Thomas J. Oakley

Thomas Jackson Oakley (November 10, 1783 – May 11, 1857) was a New York attorney, politician, and judge. He served as a United States Representative and as New York State Attorney General.

Thomas J. Oakley
Thomas J. Oakley.jpg
Member of the U.S. House of Representatives
from New York's 5th district
In office
Preceded byBartow White
Succeeded byThomas Taber II
New York State Attorney General
In office
GovernorDeWitt Clinton
Preceded byMartin Van Buren
Succeeded bySamuel A. Talcott
Member of the U.S. House of Representatives
from New York's 4th district
In office
Preceded byJames Emott
Succeeded byAbraham H. Schenck
Personal details
Thomas Jackson Oakley

(1783-11-10)November 10, 1783
Beekman, New York
DiedMay 11, 1857(1857-05-11) (aged 73)
Resting placeTrinity Churchyard
Lydia Williams
(m. 1808, her death)

Matilda Cruger
(his death 1857)
RelationsT.J. Oakley Rhinelander (grandson)
ParentsJerusha Petera Oakley
Jesse Oakley
Alma materYale College

Early lifeEdit

Oakley was born in Beekman, New York on November 10, 1783.[1] He was the son of Jerusha (Petera) Oakley and Jesse Oakley, a farmer and veteran of the American Revolution.[2]

He graduated from Yale College in 1801, studied law with attorney Philo Ruggles in Poughkeepsie, and was admitted to the bar in 1804.[2]


Oakley practiced first in Poughkeepsie, and later in New York City.[2] Among his notable cases, Oakley and Thomas Addis Emmet represented Aaron Ogden in the landmark case Gibbons v. Ogden, which the United States Supreme Court ultimately resolved in favor of Gibbons, who was represented by Daniel Webster and William Wirt.[3]

Oakley was Surrogate of Dutchess County from 1810 to 1811.[4] He was elected as a Federalist to the Thirteenth United States Congress (March 4, 1813 – March 3, 1815).[5] During this term, Oakley was an anti-war Federalist and opposed U.S. participation in the War of 1812.

Oakley was a member of the New York State Assembly in 1816, and again from 1818 to 1820.[5] From 1819 to 1821, he was New York State Attorney General.[5]

In 1826, he was again elected to Congress, serving from March 4, 1827, until May 9, 1828, when he resigned to accept a judgeship.[5] He was a judge of the superior court of New York City from 1828 to 1847.[5] In 1847, he was appointed chief judge, and he served until his death in office.[5]

In 1853, Oakley received the honorary degree of LL.D. from Union College.[5]

Personal lifeEdit

In 1808, Oakley married Lydia Williams, the daughter of Abigail (née Sayre) Williams and Robert Williams, a prominent business and political figure in Poughkeepsie.[6] They were the parents of a son:[7]

  • Robert Williams Oakley, a Union College graduate, attorney, and militia officer who died unmarried in 1832.[6]

After the death of his first wife Oakley married Matilda Cruger (1809–1891);[8] the daughter of Henry Cruger, who had the unique distinction of serving as both a member of Parliament (1774–1780; 1784–1790) and as a New York State Senator (1792–1796).[5] Thomas and Matilda were the parents of five children, three daughters and two sons.[5]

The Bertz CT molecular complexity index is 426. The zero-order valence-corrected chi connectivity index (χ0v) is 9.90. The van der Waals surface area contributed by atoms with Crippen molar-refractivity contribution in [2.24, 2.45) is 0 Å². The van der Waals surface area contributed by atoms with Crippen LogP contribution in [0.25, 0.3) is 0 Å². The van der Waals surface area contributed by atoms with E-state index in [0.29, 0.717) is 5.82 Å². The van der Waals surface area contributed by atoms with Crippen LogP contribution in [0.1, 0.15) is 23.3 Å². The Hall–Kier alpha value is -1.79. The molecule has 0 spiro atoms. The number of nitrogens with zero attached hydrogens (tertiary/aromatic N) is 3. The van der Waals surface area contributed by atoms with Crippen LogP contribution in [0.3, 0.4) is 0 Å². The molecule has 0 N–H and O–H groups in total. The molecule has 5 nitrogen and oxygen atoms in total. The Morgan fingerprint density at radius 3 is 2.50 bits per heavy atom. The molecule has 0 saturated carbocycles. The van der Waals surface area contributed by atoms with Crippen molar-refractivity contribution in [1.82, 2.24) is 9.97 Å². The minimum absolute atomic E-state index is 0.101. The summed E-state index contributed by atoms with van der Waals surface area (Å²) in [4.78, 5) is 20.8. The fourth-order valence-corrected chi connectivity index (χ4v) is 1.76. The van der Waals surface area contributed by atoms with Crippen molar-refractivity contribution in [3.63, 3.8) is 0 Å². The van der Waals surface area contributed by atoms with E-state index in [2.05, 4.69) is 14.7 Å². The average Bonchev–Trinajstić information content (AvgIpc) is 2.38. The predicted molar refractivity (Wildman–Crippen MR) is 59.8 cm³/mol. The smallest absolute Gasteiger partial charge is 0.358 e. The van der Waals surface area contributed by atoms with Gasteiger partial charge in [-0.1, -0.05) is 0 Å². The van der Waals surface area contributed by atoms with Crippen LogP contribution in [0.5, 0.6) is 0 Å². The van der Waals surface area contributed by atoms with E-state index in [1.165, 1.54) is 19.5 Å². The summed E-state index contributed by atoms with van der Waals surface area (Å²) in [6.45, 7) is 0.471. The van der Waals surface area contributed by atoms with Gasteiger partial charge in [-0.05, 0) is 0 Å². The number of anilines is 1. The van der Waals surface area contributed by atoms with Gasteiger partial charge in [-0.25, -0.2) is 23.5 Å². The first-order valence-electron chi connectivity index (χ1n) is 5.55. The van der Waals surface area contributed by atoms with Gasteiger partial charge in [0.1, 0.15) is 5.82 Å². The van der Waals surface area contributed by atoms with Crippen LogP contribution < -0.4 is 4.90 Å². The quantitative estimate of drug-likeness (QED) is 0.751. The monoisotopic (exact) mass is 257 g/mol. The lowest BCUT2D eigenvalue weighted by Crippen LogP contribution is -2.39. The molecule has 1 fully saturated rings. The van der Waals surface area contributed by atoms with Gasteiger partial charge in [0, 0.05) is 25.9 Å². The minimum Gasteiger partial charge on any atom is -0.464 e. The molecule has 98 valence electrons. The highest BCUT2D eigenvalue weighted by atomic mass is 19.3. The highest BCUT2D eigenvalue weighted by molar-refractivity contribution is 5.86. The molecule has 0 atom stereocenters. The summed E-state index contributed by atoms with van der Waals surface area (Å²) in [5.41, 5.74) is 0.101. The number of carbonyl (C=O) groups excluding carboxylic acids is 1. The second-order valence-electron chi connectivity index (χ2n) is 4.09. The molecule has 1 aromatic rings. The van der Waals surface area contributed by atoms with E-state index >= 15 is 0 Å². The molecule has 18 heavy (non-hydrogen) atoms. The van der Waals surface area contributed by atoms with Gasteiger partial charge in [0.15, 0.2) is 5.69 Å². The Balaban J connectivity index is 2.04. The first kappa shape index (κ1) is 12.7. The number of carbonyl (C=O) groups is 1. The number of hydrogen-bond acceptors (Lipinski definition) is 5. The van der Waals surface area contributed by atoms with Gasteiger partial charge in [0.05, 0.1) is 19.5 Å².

Oakley died May 11, 1857,[5] and was buried at Trinity Churchyard in New York City.[9]


Through his daughter Matilda Cruger (née Oakley) Rhinelander (1827–1914), who married William Rhinelander, he was the grandfather of Thomas Jackson Oakley Rhinelander (1858–1946) and Philip Jacob Rhinelander (1865–1940), both of whom were prominent in New York society during the Gilded Age.[8]


  1. ^ Flint, Martha Bockée (1897). The Bockée Family (Boucquet) 1641-1897. A.V. Haight. p. 72. Retrieved 5 November 2018.
  2. ^ a b c Biographical Sketches of the Graduates of Yale College, p. 450.
  3. ^ The Supreme Court in United States History, p. 59.
  4. ^ Biographical Sketches of the Graduates of Yale College, pp. 450-451.
  5. ^ a b c d e f g h i j Biographical Sketches of the Graduates of Yale College, p. 451.
  6. ^ a b Sayre Family, p. 103.
  7. ^ Banta, Theodore Melvin (1901). Sayre Family: Lineage of Thomas Sayre, a Founder of Southampton. De Vinne Press. p. 103. Retrieved 5 November 2018.
  8. ^ a b Genealogies of the State of New York: A Record of the Achievements of Her People in the Making of a Commonwealth and the Founding of a Nation. Lewis Historical Publishing Company. 1915. p. 318. Retrieved 5 November 2018.
  9. ^ Where They're Buried, p. 247.

External linksEdit

U.S. House of Representatives
Preceded by
James Emott
Member of the U.S. House of Representatives
from New York's 4th congressional district

Succeeded by
Abraham H. Schenck
Political offices
Preceded by
Martin Van Buren
New York State Attorney General
Succeeded by
Samuel A. Talcott
U.S. House of Representatives
Preceded by
Bartow White
Member of the U.S. House of Representatives
from New York's 5th congressional district

Succeeded by
Thomas Taber II